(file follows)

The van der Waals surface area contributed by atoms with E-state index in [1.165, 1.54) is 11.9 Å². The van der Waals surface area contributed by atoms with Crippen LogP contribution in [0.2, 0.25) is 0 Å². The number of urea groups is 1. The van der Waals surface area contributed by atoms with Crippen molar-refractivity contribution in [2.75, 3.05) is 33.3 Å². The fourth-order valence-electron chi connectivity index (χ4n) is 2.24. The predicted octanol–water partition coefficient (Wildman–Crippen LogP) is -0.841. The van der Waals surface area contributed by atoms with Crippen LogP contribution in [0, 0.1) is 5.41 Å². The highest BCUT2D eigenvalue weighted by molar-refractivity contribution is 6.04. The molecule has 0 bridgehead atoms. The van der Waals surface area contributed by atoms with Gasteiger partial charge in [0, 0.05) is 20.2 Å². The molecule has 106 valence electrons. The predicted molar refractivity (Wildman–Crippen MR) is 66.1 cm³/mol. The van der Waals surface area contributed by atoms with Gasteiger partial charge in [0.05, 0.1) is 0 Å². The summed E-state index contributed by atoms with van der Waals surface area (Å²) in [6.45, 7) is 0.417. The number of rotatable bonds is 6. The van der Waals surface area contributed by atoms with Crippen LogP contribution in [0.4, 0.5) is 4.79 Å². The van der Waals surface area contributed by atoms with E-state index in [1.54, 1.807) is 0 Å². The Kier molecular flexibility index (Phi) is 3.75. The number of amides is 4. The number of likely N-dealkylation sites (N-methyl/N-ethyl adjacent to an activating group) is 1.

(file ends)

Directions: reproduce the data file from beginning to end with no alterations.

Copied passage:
The van der Waals surface area contributed by atoms with E-state index in [1.165, 1.54) is 11.9 Å². The van der Waals surface area contributed by atoms with Crippen LogP contribution in [0.2, 0.25) is 0 Å². The number of urea groups is 1. The van der Waals surface area contributed by atoms with Crippen molar-refractivity contribution in [2.75, 3.05) is 33.3 Å². The fourth-order valence-electron chi connectivity index (χ4n) is 2.24. The predicted octanol–water partition coefficient (Wildman–Crippen LogP) is -0.841. The van der Waals surface area contributed by atoms with Crippen LogP contribution in [0, 0.1) is 5.41 Å². The highest BCUT2D eigenvalue weighted by molar-refractivity contribution is 6.04. The molecule has 0 bridgehead atoms. The van der Waals surface area contributed by atoms with Gasteiger partial charge in [0, 0.05) is 20.2 Å². The molecule has 106 valence electrons. The predicted molar refractivity (Wildman–Crippen MR) is 66.1 cm³/mol. The van der Waals surface area contributed by atoms with Gasteiger partial charge in [0.05, 0.1) is 0 Å². The summed E-state index contributed by atoms with van der Waals surface area (Å²) in [6.45, 7) is 0.417. The number of rotatable bonds is 6. The van der Waals surface area contributed by atoms with Crippen LogP contribution in [0.4, 0.5) is 4.79 Å². The van der Waals surface area contributed by atoms with E-state index in [1.54, 1.807) is 0 Å². The Kier molecular flexibility index (Phi) is 3.75. The number of amides is 4. The number of likely N-dealkylation sites (N-methyl/N-ethyl adjacent to an activating group) is 1.